The F-16 is a legendary fighter jet that Russia and China both hate. Why didn’t the Air Force go for the F-16XL? – Some warplanes have all the promise in the world, but just don’t make it to the starting lineup. The F-16XL program displayed the kind of impressive test results that could have made it a superior fighter. The F-16XL, which first flew in 1982, might have been better than the standard F-16 we all know and appreciate today. The Fighting Falcon has been flying in twenty-five air forces around the world since its introduction in 1978.
The F-16XL has a interesting story for sure. The F-16XL entered a competition with the F-15E to replace another aging fighter in the early 1980s. And this created a difficult question for the Air Force about which one to pick. But first, let’s examine a comparison between the F-16XL and the F-16.
F-16XL Looked Even Better Than the F-16
The first thing that jumps out at you is that the two F-16XL prototypes could deliver double the fuel capacity, double the range, and double the payload compared to the original F-16. This determination came after extensive testing. General Dynamics partnered with NASA for evaluation purposes, and just on experiments in wind tunnels, they completed 3,600 hours of testing.
The F-16XL had a cranked-arrow delta wing shape with 25 percent improved lift from its 600 pounds lighter weight. This design also resulted in supersonic speed and better subsonic stability and maneuverability.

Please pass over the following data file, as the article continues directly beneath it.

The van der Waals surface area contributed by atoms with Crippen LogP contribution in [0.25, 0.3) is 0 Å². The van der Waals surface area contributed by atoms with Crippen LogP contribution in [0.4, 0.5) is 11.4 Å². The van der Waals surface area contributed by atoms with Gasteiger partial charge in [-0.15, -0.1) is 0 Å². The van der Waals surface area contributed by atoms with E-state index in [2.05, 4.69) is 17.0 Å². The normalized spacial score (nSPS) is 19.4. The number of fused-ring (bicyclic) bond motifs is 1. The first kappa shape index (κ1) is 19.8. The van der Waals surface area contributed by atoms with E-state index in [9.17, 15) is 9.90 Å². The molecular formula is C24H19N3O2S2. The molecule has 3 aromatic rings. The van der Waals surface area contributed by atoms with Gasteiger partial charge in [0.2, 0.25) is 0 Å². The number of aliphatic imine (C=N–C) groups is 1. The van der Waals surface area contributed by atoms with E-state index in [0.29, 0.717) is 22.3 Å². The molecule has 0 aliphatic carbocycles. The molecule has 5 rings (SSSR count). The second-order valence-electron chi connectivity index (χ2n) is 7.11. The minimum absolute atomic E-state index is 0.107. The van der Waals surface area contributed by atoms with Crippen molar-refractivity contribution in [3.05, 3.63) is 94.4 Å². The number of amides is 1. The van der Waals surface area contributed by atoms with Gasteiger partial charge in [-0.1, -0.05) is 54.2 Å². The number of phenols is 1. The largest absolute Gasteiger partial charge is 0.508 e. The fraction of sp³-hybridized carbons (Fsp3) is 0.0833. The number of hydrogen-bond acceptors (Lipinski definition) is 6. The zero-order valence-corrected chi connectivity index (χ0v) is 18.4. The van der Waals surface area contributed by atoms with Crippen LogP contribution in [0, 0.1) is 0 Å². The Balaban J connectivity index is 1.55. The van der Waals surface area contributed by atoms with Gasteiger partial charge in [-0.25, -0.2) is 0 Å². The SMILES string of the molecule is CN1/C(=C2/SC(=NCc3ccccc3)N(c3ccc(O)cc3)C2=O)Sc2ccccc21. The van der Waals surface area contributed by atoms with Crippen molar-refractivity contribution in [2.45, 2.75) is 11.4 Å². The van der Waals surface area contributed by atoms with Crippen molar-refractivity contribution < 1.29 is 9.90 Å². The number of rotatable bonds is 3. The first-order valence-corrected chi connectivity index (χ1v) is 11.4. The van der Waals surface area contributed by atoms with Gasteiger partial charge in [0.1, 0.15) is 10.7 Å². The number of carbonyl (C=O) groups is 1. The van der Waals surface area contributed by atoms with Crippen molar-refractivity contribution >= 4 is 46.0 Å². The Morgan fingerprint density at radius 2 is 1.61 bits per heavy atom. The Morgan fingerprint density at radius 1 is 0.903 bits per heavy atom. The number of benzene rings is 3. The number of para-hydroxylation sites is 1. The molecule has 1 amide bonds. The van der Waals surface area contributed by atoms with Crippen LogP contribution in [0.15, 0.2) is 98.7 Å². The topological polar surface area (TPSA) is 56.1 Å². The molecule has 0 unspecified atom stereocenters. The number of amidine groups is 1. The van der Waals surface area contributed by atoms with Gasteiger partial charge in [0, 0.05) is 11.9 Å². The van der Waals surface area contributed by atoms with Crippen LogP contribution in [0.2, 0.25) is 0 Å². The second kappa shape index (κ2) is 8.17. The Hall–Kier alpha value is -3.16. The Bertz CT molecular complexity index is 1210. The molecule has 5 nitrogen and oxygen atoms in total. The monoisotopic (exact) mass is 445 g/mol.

With the larger wings (double the size of the F-16), the F-16XL had a surprising 27 hardpoints for bombs and missiles – ordnance that included a full complement of Sidewinder missiles and AMRAAMs.
The F-15XL could also fly faster and climb quicker than the F-16, even when carrying a full load.
The F-16XL Versus the F-15E
Based on these robust characteristics, General Dynamics entered the F-16XL into the competition to replace the F-111 Aardvark in 1981. General Dynamics had its hopes set high. But the F-16XL was going to prove expensive, due to the new designs, and would require more time to get it into production.
The bid went to the F-15E Strike Eagle instead. The F-15E had two engines that resulted in more thrust with better speed and a higher ceiling. It was cheaper and had a quicker path to delivery since it was already based on the F-15D.
F-16XL Prototypes Faded Away
So, the F-16XLs went into storage at Edwards Air Force Base, and then in 1988, they were sent back to NASA for research and development. Their supercruise capability was studied until 1999 and later incorporated into the F-22 Raptor.
It’s too bad the XL was sent out to pasture. It could have been a valuable warplane if kept alongside the F-15E. For example, the F-16XL could have been flown just for the United States and the F-16 could have been designated for export. The export sales could have potentially paid for the F-16XL. Sometimes human evaluation of airplanes is questionable, if not flat out wrong.
Now serving as 1945’s Defense and National Security Editor, Brent M. Eastwood, PhD, is the author of Humans, Machines, and Data: Future Trends in Warfare. He is an Emerging Threats expert and former U.S. Army Infantry officer.